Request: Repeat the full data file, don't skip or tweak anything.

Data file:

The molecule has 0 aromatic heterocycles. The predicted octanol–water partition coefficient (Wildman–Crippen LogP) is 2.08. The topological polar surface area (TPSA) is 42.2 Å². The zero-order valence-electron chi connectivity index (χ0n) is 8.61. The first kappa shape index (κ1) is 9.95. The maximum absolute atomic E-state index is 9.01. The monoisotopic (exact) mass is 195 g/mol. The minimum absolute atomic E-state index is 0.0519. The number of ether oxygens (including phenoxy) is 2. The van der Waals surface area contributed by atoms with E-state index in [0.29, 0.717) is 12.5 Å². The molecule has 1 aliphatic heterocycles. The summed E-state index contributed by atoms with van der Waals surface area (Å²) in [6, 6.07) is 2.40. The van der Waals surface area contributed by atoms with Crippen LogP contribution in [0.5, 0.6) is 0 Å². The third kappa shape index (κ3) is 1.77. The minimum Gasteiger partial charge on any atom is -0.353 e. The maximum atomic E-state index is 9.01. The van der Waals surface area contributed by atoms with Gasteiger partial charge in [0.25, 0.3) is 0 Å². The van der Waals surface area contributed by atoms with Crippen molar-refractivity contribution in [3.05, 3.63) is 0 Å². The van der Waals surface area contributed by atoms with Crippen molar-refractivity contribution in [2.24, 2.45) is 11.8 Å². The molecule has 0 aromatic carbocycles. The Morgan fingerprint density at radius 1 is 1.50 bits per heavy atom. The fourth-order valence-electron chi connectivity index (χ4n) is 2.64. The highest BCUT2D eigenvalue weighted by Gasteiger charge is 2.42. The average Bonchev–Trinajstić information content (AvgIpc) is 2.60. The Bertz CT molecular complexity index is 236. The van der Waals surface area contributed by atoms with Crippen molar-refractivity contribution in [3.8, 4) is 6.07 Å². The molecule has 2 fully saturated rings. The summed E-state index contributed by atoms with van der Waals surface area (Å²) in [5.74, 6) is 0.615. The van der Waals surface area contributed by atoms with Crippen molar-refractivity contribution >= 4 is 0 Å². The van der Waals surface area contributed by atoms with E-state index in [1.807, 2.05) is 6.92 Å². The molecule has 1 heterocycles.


The molecule has 0 aromatic heterocycles. The predicted octanol–water partition coefficient (Wildman–Crippen LogP) is 2.08. The topological polar surface area (TPSA) is 42.2 Å². The zero-order valence-electron chi connectivity index (χ0n) is 8.61. The first kappa shape index (κ1) is 9.95. The maximum absolute atomic E-state index is 9.01. The monoisotopic (exact) mass is 195 g/mol. The minimum absolute atomic E-state index is 0.0519. The number of ether oxygens (including phenoxy) is 2. The van der Waals surface area contributed by atoms with E-state index in [0.29, 0.717) is 12.5 Å². The molecule has 1 aliphatic heterocycles. The summed E-state index contributed by atoms with van der Waals surface area (Å²) in [6, 6.07) is 2.40. The van der Waals surface area contributed by atoms with Crippen LogP contribution in [0.5, 0.6) is 0 Å². The third kappa shape index (κ3) is 1.77. The minimum Gasteiger partial charge on any atom is -0.353 e. The maximum atomic E-state index is 9.01. The van der Waals surface area contributed by atoms with Gasteiger partial charge in [0.25, 0.3) is 0 Å². The van der Waals surface area contributed by atoms with Crippen molar-refractivity contribution in [3.05, 3.63) is 0 Å². The van der Waals surface area contributed by atoms with Crippen molar-refractivity contribution in [2.24, 2.45) is 11.8 Å². The molecule has 0 aromatic carbocycles. The Morgan fingerprint density at radius 1 is 1.50 bits per heavy atom. The fourth-order valence-electron chi connectivity index (χ4n) is 2.64. The highest BCUT2D eigenvalue weighted by Gasteiger charge is 2.42. The average Bonchev–Trinajstić information content (AvgIpc) is 2.60. The Bertz CT molecular complexity index is 236. The van der Waals surface area contributed by atoms with Crippen molar-refractivity contribution in [3.8, 4) is 6.07 Å². The molecule has 2 fully saturated rings. The summed E-state index contributed by atoms with van der Waals surface area (Å²) in [5.74, 6) is 0.615. The van der Waals surface area contributed by atoms with Crippen molar-refractivity contribution >= 4 is 0 Å². The van der Waals surface area contributed by atoms with E-state index in [1.807, 2.05) is 6.92 Å². The molecule has 1 heterocycles.